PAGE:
Civilian drones pose a "steadily escalating threat," as the devices are likely to be used by terrorists, criminal groups or drug cartels to carry out attacks in the U.S., FBI Director Chris Wray told a Senate committee.
"Terrorist groups could easily export their battlefield experiences to use weaponized" drones, Wray said in written testimony for a hearing Wednesday of the Senate Homeland Security and Governmental Affairs Committee.
Wray's comments, his most forceful to date on the threat from drones, come as U.S. law enforcement and homeland security agencies have just obtained legal authority to monitor drone communications and to disable them in extreme cases as a result of such concerns. The anti-drone measures were contained in a bill setting aviation policy that President Donald Trump signed on Friday.
"The FBI assesses that, given their retail availability, lack of verified identification requirement to procure, general ease of use, and prior use overseas," drones will be used in an attack in the U.S. including "a mass gathering," Wray said.
The rapidly expanding civilian drone market has prompted optimism it will be an economic boon for farmers, utilities and delivery companies, and the Trump administration in May unveiled 10 test beds for the new technology. The government predicts the total U.S. fleet of small drones will reach 1.6 million this year.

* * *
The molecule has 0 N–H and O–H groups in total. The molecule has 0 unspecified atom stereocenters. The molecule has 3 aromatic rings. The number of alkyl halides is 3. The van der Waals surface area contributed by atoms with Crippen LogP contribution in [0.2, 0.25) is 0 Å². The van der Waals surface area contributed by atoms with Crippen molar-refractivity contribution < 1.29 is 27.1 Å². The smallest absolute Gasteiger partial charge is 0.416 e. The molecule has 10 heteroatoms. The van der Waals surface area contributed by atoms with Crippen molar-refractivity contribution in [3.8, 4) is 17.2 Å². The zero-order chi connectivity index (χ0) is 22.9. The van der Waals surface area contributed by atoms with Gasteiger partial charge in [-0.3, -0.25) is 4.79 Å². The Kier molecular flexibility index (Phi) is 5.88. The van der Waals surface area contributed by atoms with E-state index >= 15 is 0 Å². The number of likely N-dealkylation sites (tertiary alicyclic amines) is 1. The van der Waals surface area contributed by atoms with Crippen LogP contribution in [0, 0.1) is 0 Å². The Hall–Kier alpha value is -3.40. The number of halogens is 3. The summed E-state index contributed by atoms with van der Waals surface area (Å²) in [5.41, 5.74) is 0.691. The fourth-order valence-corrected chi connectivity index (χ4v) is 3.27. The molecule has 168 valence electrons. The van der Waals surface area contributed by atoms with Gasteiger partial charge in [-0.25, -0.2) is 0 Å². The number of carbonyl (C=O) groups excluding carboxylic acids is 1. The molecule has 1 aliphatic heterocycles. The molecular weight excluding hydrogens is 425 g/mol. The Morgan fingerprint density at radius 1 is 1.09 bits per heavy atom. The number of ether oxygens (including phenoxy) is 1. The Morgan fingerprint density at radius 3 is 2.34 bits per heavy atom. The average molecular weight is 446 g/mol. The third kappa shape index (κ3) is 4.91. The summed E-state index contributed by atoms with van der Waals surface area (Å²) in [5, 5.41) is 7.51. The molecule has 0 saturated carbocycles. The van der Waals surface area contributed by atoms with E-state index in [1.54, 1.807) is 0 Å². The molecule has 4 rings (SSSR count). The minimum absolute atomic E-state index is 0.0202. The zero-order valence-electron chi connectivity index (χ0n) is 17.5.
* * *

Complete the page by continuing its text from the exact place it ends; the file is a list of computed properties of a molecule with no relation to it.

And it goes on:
At the same time, however, growing concerns about criminal and terrorist use of the devices have slowed the government's plans for broader flight rules.
The Federal Aviation Administration had planned by the end of 2016 to propose a framework for allowing routine flights over people for the first time. That action was blocked after the FBI and the Department of Homeland Security raised concerns. As a result, the government is drawing up regulations that will require most of the devices to broadcast their identity and location so that they can be tracked by authorities.
The FBI has observed "repeated and dedicated" attempts by Islamic State, also known as ISIS, and al-Qaida to use drones in attacks, Wray said. Criminal gangs such as MS-13 and Mexican drug cartels have also used the devices, he said. Drones apparently were used in a recent unsuccessful attempt to assassinate Venezuela President Nicolas Maduro.
The FBI has disrupted at least one effort to use drones in an attack in the U.S., Wray said. A Massachusetts man was sentenced to 17 years in prison in 2012 for attempting to attack the Pentagon and Capitol using jet-powered model planes.